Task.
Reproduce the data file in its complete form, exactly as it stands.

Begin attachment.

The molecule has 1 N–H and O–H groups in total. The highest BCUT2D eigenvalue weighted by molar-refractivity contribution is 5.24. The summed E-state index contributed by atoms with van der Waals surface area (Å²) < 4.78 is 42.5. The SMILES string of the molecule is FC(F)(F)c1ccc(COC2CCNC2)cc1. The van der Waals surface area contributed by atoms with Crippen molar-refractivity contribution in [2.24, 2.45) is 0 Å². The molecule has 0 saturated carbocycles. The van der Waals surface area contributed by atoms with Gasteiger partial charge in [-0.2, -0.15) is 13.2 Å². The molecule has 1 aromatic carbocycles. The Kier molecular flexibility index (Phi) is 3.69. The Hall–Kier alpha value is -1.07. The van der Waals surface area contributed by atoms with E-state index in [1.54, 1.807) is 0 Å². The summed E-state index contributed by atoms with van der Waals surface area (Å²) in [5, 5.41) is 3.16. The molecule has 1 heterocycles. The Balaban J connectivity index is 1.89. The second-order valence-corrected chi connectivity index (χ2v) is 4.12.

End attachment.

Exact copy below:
The molecule has 1 N–H and O–H groups in total. The highest BCUT2D eigenvalue weighted by molar-refractivity contribution is 5.24. The summed E-state index contributed by atoms with van der Waals surface area (Å²) < 4.78 is 42.5. The SMILES string of the molecule is FC(F)(F)c1ccc(COC2CCNC2)cc1. The van der Waals surface area contributed by atoms with Crippen molar-refractivity contribution in [2.24, 2.45) is 0 Å². The molecule has 0 saturated carbocycles. The van der Waals surface area contributed by atoms with Gasteiger partial charge in [-0.2, -0.15) is 13.2 Å². The molecule has 1 aromatic carbocycles. The Kier molecular flexibility index (Phi) is 3.69. The Hall–Kier alpha value is -1.07. The van der Waals surface area contributed by atoms with E-state index in [1.54, 1.807) is 0 Å². The summed E-state index contributed by atoms with van der Waals surface area (Å²) in [5, 5.41) is 3.16. The molecule has 1 heterocycles. The Balaban J connectivity index is 1.89. The second-order valence-corrected chi connectivity index (χ2v) is 4.12.